In addition to lawsuits, there were also more practical demonstrations against the enclosures taking place.  Antonio Brady MP, of the Epping Forest Fund, made fiery addresses to crowds on Wanstead Flats resulting in removal of new fences.  Similarly, local industrialist George Burney, a leading member of the Epping Forest Preservation Society, was a notable local objector who paid to remove fences in 1874 and defended a subsequent court case for his actions.

Between 1874 and 1878, the City of London purchased the remaining unenclosed land, some 5,531 acres, paying compensation to the manors for loss of enclosures and to commoners for the necessary loss of some rights.  The Crown agreed to relinquish their remaining Forestal rights and in 1878 the Epping Forest Act was passed, establishing the City of London as the Conservators of Epping Forest.

On 6 May 1882 Queen Victoria was invited to open the Forest to the public. At the opening the address from the Lord Mayor of London celebrated the substitution of royal privilege for popular right, with the Forest being dedicated to the enjoyment of the people for ever.  The Queen acknowledged the address, declaring ‘it gives me the greatest satisfaction to dedicate this beautiful Forest to the use and enjoyment of my people for all time.’  Both the address and the dedication led to Epping Forest receiving the unique and popular accolade ‘the People’s Forest’.

Epping Forest in the twentieth century

Epping Forest in the twentieth century

Epping Forest was changed forever by the two world wars in the first half of the century.

Bomb craters created many of the lakes and ponds you can find and visit in the Forest.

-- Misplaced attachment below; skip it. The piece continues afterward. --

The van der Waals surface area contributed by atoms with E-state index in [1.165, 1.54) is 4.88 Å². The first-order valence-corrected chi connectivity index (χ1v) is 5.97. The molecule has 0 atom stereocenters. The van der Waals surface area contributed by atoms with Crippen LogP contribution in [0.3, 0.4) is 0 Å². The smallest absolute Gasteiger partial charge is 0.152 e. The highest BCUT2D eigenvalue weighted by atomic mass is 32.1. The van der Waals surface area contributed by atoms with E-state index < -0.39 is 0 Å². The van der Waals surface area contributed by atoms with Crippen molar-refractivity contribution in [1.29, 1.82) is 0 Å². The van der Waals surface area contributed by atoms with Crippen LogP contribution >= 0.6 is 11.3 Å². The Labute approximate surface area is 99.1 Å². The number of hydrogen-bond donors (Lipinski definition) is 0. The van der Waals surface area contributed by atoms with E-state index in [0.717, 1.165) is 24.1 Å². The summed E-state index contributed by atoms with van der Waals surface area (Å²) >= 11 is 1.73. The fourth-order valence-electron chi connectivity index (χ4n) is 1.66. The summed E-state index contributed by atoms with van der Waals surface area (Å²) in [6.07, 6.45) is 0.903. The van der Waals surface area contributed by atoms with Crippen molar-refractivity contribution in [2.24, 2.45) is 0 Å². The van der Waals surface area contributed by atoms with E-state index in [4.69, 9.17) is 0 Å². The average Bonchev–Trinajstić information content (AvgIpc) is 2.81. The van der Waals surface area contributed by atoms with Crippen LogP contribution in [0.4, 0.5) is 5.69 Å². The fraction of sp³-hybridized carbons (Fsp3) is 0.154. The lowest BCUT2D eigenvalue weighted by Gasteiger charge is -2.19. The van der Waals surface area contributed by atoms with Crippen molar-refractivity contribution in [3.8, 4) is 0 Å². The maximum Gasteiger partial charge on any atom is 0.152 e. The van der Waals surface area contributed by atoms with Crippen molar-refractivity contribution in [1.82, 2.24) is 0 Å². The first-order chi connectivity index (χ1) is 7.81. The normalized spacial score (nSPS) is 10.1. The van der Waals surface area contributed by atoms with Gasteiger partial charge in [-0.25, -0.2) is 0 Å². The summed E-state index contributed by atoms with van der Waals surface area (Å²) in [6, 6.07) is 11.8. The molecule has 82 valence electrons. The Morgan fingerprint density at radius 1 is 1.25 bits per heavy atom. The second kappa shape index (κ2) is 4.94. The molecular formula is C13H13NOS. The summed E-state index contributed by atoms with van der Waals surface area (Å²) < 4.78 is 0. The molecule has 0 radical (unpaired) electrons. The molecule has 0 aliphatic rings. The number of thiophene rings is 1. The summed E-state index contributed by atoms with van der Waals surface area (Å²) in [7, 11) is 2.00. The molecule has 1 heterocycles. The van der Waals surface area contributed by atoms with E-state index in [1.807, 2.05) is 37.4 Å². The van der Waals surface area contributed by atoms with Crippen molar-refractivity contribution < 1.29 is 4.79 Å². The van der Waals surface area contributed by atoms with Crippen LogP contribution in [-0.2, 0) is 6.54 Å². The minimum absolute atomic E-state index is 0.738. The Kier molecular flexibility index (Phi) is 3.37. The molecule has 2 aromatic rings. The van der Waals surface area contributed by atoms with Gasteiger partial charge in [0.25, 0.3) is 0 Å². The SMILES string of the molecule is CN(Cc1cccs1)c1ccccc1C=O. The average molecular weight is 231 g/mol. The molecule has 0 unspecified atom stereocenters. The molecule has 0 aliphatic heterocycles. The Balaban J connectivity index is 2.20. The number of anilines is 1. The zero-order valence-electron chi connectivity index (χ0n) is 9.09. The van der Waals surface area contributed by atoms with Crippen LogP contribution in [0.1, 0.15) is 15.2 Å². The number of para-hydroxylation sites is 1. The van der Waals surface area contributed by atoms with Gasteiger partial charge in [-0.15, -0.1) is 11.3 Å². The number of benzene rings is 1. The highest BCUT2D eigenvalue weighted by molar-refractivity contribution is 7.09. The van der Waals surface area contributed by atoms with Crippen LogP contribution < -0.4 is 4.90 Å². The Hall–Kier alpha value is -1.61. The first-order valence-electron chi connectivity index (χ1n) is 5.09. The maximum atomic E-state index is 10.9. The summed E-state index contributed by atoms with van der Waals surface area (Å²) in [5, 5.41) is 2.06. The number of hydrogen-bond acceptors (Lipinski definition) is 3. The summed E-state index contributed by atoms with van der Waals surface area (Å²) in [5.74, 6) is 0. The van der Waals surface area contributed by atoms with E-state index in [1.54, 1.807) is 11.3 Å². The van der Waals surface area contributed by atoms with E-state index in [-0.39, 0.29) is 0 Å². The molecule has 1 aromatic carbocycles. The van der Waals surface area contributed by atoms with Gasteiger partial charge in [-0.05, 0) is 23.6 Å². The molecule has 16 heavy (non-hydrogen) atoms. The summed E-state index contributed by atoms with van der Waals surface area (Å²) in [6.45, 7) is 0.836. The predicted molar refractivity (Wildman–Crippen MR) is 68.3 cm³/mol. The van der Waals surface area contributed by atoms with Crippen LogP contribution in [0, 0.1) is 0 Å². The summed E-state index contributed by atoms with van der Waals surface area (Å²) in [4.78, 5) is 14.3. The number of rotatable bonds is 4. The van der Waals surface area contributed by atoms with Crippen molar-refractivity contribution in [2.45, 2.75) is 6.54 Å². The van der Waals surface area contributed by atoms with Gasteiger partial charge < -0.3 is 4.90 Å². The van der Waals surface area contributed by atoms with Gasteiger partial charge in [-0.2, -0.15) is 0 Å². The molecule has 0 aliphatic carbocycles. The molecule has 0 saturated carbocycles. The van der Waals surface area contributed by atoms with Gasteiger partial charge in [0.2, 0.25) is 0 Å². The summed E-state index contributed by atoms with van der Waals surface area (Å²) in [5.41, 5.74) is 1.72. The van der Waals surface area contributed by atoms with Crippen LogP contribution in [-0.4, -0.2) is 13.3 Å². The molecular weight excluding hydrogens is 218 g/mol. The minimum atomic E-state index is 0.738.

As part of the country’s Second World War defences, anti-aircraft guns were installed, air raid shelters erected and anti-tank trenches dug at various sites in Epping Forest.

Second World War barrage balloon tethers can still be seen on Wanstead Flats. These would have supported wires to prevent enemy aircraft from flying too low. Baskets were also hung from the balloons, from which soldiers could practice parachute jumping.

On Wanstead Flats, there was a camp for troops at Aldersbrook and a prisoner of war camp not far from Jubilee Pond. The prisoners even erected goal posts and played football on the flats – just as players do now!

The golf courses were affected by the war too. There is some evidence that they were ploughed up to grow food - ridge and furrow shapes are still visible if you look closely enough!

The present

The present

Today, the City of London continues to support Epping Forest as a charitable trust, which is increasingly seeking additional sources of funding to maintain its stewardship of the Forest and protect it for future generations.  The pressures of development and the needs of increasing population growth in London that faced Parliament in the 1870s remains an ever-present challenge for the Forest.

The Forest's long history has shaped its environment and usage today. You can find out more about the museum collection and archive that document the Forest's history or come to one of our heritage events.